With an extra $54 billion for military in Trump's proposed budget, the White House is now scoping out people who must be killed, starting with Kim Jong-Un in North Korea. In the past, I've started by replying that that war can only be justified, and is never necessary. Hundreds of people have written me how obviously wrong I am, but are rarely able to think beyond the need to kill Hitler as an explanation. So I wrote this starting all the way from the very beginning again. First, I am required to state, I am an Oxford scholar, an American citizen, and have no affiliations with any political parties or special-interest groups at all.
Almost universally, Americans start by proving war is necessary with reference to Hitler. Sometimes there is a similar justification, but it is Hitler 99% of the time now.
First, one good point to raise in the Hitler argument is that he was attacking our ships with submarines, and we had to defend ourselves from that. Now I do not say 'defense' as a justification for war is always wrong. There are sadly times when self defense is necessary. Of course, we should not duplicate Hitler's own mistake of using proactive attack as a mechanism of self defense (Hitler called his U2 submarines 'his first line of defense'). A proactive attack, in guise of defense, is simply provocation for worse revenge in the future. There are several thousand years of proof of that (see "The Media, Lies, Leaks, War, Trade, and Cultural Values in the USA" on this site). Proactive attack as a means for self defense is the main reason why the USA became involved in the war against Hitler. It does remain true that defense against a proactive attack can be justified, even if a proactive attack as a form of defense is indisputably wrong.
On the other hand, almost none of the arguments actually stated for attacking Hitler were to do with his attacks on us. They became hopelessly confused with confrontations of ideology and somehow, a resulting necessity to eradicate all forms of ideology contrary to our own; a viewpoint which has made our own proactive wars inevitably fail, much to most's confusion. Really Hitler was no more than the most recent in a long line of marauding supremacists. There was nothing that unique about Nazism except that it was the first label that many Americans learned for it.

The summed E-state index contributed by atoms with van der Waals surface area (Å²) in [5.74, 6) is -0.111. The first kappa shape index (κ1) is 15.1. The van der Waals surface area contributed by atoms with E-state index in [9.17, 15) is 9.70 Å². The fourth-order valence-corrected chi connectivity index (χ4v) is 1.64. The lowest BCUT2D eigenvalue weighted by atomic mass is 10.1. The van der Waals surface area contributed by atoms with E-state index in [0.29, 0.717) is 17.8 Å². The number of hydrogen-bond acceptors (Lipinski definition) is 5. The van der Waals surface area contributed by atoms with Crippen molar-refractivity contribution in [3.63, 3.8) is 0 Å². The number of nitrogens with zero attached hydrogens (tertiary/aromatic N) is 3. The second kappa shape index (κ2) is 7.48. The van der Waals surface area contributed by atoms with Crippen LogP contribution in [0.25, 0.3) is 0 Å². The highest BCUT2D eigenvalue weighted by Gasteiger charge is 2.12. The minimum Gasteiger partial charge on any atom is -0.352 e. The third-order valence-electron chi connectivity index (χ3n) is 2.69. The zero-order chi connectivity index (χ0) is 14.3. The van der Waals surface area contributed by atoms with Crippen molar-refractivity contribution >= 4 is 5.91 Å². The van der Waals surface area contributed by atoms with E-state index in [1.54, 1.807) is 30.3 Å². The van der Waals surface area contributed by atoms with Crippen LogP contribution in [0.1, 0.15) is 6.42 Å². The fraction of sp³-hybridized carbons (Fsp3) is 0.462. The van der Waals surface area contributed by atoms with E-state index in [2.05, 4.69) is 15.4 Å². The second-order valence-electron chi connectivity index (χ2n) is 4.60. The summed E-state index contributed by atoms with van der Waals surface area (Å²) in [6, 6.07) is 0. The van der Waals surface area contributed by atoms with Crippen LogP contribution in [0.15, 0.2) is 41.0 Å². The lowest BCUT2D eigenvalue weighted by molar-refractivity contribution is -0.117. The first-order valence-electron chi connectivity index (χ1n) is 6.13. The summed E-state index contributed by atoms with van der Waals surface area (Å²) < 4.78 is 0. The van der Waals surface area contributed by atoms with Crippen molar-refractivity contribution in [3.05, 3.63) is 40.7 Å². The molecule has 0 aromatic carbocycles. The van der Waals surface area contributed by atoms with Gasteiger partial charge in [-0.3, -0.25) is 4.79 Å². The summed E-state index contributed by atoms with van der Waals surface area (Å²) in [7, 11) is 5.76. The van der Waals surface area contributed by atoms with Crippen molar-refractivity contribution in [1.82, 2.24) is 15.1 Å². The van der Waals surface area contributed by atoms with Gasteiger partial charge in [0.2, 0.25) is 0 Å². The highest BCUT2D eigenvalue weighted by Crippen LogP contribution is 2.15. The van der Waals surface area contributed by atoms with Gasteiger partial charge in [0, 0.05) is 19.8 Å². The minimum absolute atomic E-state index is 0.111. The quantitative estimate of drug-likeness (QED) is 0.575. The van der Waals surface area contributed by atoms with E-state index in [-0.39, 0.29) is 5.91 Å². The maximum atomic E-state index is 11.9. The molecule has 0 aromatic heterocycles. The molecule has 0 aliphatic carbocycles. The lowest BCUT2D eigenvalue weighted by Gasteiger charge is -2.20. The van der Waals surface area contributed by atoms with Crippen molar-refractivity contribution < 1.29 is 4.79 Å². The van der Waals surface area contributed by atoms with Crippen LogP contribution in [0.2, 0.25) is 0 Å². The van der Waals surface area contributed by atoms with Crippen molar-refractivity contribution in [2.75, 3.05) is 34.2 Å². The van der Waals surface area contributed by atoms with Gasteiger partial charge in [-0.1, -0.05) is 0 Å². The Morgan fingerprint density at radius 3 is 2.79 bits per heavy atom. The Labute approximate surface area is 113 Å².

When people cite Hitler, I often point out Napoleon is the only other real example, and better example, of a marauder successfully beaten in recent history. I also point out, Waterloo made no difference either. The reply, if any, is almost invariably that I am a British commie, the USA also beat the British, so therefore I am a stupid idiot. So sadly, I am forced to add that the American Revolution was a civil war, not an attack against a marauder. Also, this is why I have to start by saying that I am an American citizen. Anyway, In light of the USA's insurrection being the most frequent and almost unanimous retort in defense of attacking Hitler, we as a nation overall still have much to consider on our naive conceptions on the realities of hostile conflict between nations.
Before the civil war started in Iraq three years ago, Americans were fond of citing Saddam Hussein as a justifiable reason to start a war. Since then, the civil war started, was ignored for a year, then called an 'insurgency,' then muddled up with the violence that Hussein was trying to suppress during his regime with Syria, to make it appear it had nothing to do with the chaos the USA caused. Since Mr. Trump is now gutting international aid to pay for another military buildup, the USA is still doing nothing at all about the chaos it caused. That will have later repercussions we are directed away from considering, until, in the inevitable revenge strike, another war is presented as the only option. On the other hand, Americans have stopped saying the Iraq invasion presents a good example of why war is necessary.
So Hitler is now just about the only example of an empire builder which Americans cite as a justification of war. But there have been strident marauders building massive empires via rapid military conquest in the West for thousands of years, perhaps starting with Alexander the Great, Xerxes, Darius, Hannibal, Julius Caesar, and Genghis Khan; and that just scratches the surface, there being many hundreds others, in the East too. In all cases, the overall story of such victorious conquerors is much the same:
- The leader is killed or dies at an early age.
- The deputies argue over the spoils of the empire.
- The whole empire collapses in the bickering.
- The conquered domains revert to how they would have been anyway, with a few extra battlefields.
That is the way it has always played out.
So then some people say, 'but Hitler was exterminating Jews.' That is true. Unfortunately, for this argument, the allies did not even find out about the extent of Jewish persecutions until after the war ended, but we already knew Stalin was doing far worse. Moreover, on ideological grounds, the corruptions which Stalin introduced into the Soviet Union were also far worse than the simple tyrannical ideal of the Nazis. Stalin destroyed one of the most amazing and beautiful ideologies ever conceived. Stalin ended up expanding the USSR's sphere of control far more than Hitler managed to conquer even at the peak of Nazism. But that somehow does not factor into anyone's thought at all when saying how necessary it was to defeat Hitler.
Or how about Mao? Why was it so necessary to go to war against Hitler, but not Mao?
One is forced to reach only one conclusion.